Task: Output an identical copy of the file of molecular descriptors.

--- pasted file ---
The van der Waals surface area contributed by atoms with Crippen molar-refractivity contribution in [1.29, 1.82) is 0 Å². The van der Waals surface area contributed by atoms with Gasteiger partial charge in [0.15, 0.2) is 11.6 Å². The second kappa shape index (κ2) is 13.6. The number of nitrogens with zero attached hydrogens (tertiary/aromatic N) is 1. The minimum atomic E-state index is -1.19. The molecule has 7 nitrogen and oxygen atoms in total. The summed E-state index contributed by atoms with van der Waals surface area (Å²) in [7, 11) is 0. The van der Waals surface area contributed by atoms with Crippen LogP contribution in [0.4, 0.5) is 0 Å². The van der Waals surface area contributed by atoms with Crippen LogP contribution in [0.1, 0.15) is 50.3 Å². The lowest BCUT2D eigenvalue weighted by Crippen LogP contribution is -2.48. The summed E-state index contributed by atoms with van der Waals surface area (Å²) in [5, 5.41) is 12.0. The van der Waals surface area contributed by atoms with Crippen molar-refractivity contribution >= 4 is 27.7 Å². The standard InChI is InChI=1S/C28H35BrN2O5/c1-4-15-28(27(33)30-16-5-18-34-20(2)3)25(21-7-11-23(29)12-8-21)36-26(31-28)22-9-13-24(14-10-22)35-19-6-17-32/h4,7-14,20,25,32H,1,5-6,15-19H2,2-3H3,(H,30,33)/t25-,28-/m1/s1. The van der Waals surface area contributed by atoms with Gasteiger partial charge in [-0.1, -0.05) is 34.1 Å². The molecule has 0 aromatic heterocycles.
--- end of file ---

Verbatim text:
The van der Waals surface area contributed by atoms with Crippen molar-refractivity contribution in [1.29, 1.82) is 0 Å². The van der Waals surface area contributed by atoms with Gasteiger partial charge in [0.15, 0.2) is 11.6 Å². The second kappa shape index (κ2) is 13.6. The number of nitrogens with zero attached hydrogens (tertiary/aromatic N) is 1. The minimum atomic E-state index is -1.19. The molecule has 7 nitrogen and oxygen atoms in total. The summed E-state index contributed by atoms with van der Waals surface area (Å²) in [7, 11) is 0. The van der Waals surface area contributed by atoms with Crippen LogP contribution in [0.4, 0.5) is 0 Å². The van der Waals surface area contributed by atoms with Crippen LogP contribution in [0.1, 0.15) is 50.3 Å². The lowest BCUT2D eigenvalue weighted by Crippen LogP contribution is -2.48. The summed E-state index contributed by atoms with van der Waals surface area (Å²) in [5, 5.41) is 12.0. The van der Waals surface area contributed by atoms with Crippen molar-refractivity contribution >= 4 is 27.7 Å². The standard InChI is InChI=1S/C28H35BrN2O5/c1-4-15-28(27(33)30-16-5-18-34-20(2)3)25(21-7-11-23(29)12-8-21)36-26(31-28)22-9-13-24(14-10-22)35-19-6-17-32/h4,7-14,20,25,32H,1,5-6,15-19H2,2-3H3,(H,30,33)/t25-,28-/m1/s1. The van der Waals surface area contributed by atoms with Gasteiger partial charge in [-0.1, -0.05) is 34.1 Å². The molecule has 0 aromatic heterocycles.